Featured Research

from universities, journals, and other organizations

Old habits die hard: Helping cancer patients stop smoking

Date:
November 26, 2012
Source:
University of Michigan
Summary:
It's a sad but familiar scene near the grounds of many medical campuses: hospital-gowned patients, some toting rolling IV poles, huddled in clumps under bus shelters or warming areas, smoking cigarettes.

It's a sad but familiar scene near the grounds of many medical campuses: hospital-gowned patients, some toting rolling IV poles, huddled in clumps under bus shelters or warming areas, smoking cigarettes.

Smoking causes 30 percent of all cancer deaths and 87 percent of all lung cancer deaths. Yet, roughly 50 percent to 83 percent of cancer patients keep smoking after a cancer diagnosis, through treatment and beyond, says Sonia Duffy, University of Michigan School of Nursing researcher. For patients who quit on their own, relapse rates (as in the general population) are as high as 85 percent.

Yet, continued smoking severely hampers cancer treatment, increases cancer recurrence and decreases survival, she says.

While it's easy to dismiss smoking as a lack of discipline or a disregard for one's own health, it's a much more complicated picture for these patients, says Duffy, lead researcher on the review paper, "Why Do Cancer Patients Smoke and What Can Providers Do About It," which appears in the journal Community Oncology.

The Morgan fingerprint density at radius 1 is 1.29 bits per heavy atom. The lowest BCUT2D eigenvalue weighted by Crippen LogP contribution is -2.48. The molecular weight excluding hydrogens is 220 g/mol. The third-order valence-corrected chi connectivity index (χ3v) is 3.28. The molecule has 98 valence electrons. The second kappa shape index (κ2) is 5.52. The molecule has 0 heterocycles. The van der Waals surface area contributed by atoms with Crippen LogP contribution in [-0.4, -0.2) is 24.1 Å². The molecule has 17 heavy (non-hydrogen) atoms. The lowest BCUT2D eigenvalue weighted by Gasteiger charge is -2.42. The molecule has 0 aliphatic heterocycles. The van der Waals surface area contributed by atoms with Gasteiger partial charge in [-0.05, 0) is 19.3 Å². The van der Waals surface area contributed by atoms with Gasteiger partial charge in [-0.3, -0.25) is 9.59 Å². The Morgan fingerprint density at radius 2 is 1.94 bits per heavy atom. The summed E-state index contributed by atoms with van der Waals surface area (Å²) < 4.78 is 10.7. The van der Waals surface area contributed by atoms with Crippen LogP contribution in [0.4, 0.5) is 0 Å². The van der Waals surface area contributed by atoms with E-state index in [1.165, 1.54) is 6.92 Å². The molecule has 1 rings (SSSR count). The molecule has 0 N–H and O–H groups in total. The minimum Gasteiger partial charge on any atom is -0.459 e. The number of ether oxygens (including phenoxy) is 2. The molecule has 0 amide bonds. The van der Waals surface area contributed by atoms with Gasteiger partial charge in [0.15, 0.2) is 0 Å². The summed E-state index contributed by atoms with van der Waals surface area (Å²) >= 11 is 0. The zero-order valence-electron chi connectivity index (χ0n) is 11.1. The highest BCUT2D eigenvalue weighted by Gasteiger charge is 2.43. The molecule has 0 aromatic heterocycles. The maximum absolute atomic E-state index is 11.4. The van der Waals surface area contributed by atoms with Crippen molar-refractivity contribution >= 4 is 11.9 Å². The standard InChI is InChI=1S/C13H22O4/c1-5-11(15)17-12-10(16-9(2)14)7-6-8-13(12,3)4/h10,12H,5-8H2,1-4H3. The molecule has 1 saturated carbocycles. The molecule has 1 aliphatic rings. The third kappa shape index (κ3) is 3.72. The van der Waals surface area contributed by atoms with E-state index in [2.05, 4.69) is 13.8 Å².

"Ours is the first comprehensive review study to examine reasons why the very cause of the cancer, namely smoking, in many cases isn't treated," said Duffy, who said she wasn't prepared to find so many hurdles hindering smoking cessation in cancer patients.

"I think what surprised me when I did the review was the multitude of issues that cancer patients face, and that there are so many variables affecting why they don't get treatment, and if they do get treatment, why they may not respond. Nicotine addiction, health issues, emotional issues, psychological issues and system level issues are all in the way."

Other obstacles include limited access to quit-smoking programs, little social support, sleep deprivation, poor nutrition, lack of confidence in being able to quit and socioeconomic status. After back-to-back appointments and grueling chemotherapy or radiation protocols, many cancer patients simply lack time or energy to attend quit-smoking programs, Duffy says.

Depression is another big barrier to quitting smoking, and among cancer patients it's as high as 58 percent, compared to 10 percent in the general population, she says. And, while most lung cancer patients understand the relationship between smoking and their diagnosis, head-and-neck-cancer patients often don't make the connection.

Surprisingly, Duffy's research suggests that only 56 percent of family physicians urge their cancer patients to quit smoking. Most oncology providers suggest quitting, but the oncologist's main focus is on cancer treatment. Duffy's paper suggests that nurse-administered stop-smoking interventions may be the best way to reach cancer patients who smoke, yet many nurses are not trained to conduct cessation interventions. Duffy's next project will examine ways to specifically design quit-smoking programs for nurses to administer to cancer patients.

Duffy also has appointments at the Ann Arbor VA Center for Clinical Management Research and the U-M departments of Otolaryngology and Psychiatry. Other authors include Samantha Louzon of the Ann Arbor VA Center for Clinical Management Research and Ellen Gritz of the University of Texas MD Anderson Cancer Center.


Story Source:

The above story is based on materials provided by University of Michigan. Note: Materials may be edited for content and length.


Journal Reference: